The long conical teeth of Tyrannosaurus rex have created an incredible pressure of 431,000 pounds per square inch anguish bone
The giant Tyrannosaurus rex bones pulverized by shots with forces equal to the weight of three small cars at the same time generate global dental pressures of record, according to a new study.
Researchers, including those at Florida State University in the US, said that T. rex could pulverize bones – a capability known as the extreme ostéophagie that is usually observed in carnivorous mammals living as Wolves and hyenas, but not reptiles whose teeth do not allow mastication of the bones.
They found that this prehistoric reptile could recharge with about 8,000 pounds of force, more than twice the bite force of the largest crocodile being.
At the same time, their long conical teeth have generated a surprising lack of medulla pressure at 431,000 psi.
This allowed T. rex to drive open cracks in the bone during repetitive injections and mammalian type and produce arcades at high pressure rupture, causing a catastrophic explosion of some bone.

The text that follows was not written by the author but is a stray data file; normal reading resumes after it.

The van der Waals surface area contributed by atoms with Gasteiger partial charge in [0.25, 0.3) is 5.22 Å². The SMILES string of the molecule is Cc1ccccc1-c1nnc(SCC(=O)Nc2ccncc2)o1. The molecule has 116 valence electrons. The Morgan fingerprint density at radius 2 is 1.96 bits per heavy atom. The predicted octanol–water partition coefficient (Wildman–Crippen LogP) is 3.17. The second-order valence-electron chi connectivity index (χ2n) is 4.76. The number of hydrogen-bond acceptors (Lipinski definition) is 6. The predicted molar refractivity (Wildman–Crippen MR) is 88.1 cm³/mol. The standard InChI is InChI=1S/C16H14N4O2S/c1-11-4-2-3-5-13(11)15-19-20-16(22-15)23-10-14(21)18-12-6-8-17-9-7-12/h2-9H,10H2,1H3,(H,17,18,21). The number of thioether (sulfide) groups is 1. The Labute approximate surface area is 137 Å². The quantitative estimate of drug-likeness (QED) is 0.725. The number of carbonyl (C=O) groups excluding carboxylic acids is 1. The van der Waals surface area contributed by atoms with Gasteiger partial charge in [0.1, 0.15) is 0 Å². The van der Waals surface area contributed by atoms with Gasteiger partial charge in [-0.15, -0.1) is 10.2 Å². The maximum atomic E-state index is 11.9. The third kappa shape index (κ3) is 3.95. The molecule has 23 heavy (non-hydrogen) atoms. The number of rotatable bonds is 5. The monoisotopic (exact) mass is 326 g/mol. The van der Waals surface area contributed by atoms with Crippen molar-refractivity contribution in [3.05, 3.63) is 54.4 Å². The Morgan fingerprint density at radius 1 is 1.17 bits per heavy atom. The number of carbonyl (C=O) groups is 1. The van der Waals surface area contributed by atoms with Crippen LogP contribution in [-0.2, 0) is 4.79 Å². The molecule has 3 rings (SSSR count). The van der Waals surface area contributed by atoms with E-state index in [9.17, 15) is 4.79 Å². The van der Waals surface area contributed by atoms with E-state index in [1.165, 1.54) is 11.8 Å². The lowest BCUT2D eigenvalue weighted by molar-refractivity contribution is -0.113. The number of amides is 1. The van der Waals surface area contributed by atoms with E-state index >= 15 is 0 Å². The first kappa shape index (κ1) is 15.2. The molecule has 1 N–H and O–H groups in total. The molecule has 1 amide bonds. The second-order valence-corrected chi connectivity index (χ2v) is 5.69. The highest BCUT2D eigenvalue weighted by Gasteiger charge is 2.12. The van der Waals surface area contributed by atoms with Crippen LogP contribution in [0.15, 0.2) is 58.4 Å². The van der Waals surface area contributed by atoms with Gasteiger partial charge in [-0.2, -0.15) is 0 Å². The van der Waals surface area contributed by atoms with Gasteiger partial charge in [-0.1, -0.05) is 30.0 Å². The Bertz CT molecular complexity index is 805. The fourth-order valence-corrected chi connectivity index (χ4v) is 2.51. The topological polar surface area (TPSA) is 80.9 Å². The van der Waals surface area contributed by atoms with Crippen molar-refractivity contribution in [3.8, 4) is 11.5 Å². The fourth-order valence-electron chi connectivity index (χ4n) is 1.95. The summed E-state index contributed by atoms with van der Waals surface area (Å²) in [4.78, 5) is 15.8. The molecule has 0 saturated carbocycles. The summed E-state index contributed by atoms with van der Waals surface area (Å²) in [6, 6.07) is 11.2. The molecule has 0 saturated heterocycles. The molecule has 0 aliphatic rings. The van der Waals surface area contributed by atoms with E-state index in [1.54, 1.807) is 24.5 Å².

“It is this view that T. rex helped to more efficiently exploit dinosaur corpses with duck-billed horns and hadrosaurid whose mineral salts from spongy and rich bone were not available to smaller, less equipped carnivorous dinosaurs,” said Paul Gignac, assistant professor at Oklahoma State University in the USA.
The researchers built their vast experience in testing and modeling how dinosaur crocodile family living muscles, which contributes to bite forces.
They then compared the results to birds, which are modern dinosaurs, and generated a model of T. rex.
From their work on the crocodiles, they have realized that high resistance was only part of history.
To understand how the giant dinosaur has consumed the bone, researchers also have to understand how these forces are transmitted through the teeth, as they call the pressure of the teeth.
“Having a high bite force does not necessarily mean that an animal can pierce the skin or spray bones, the pressure of the teeth is the most biomechanically relevant parameter,” said Gregory Erickson, of Florida State University.
“It’s as if a 600-horsepower engine is supposed to ensure speed. In a Ferrari, of course, but not for a tipper truck,” said Erickson.
On this day, eighth bone known as spotted hyenas and gray occlusive lobes teeth are used for long finely fragmented bones to access the bone marrow in the interior – a characteristic feature of mammalian ostéophagie.
Tyrannosaurus rex appears to be unique among mammalian reptiles to reach this type of ability, but without specialized, occlusive teeth, researchers said.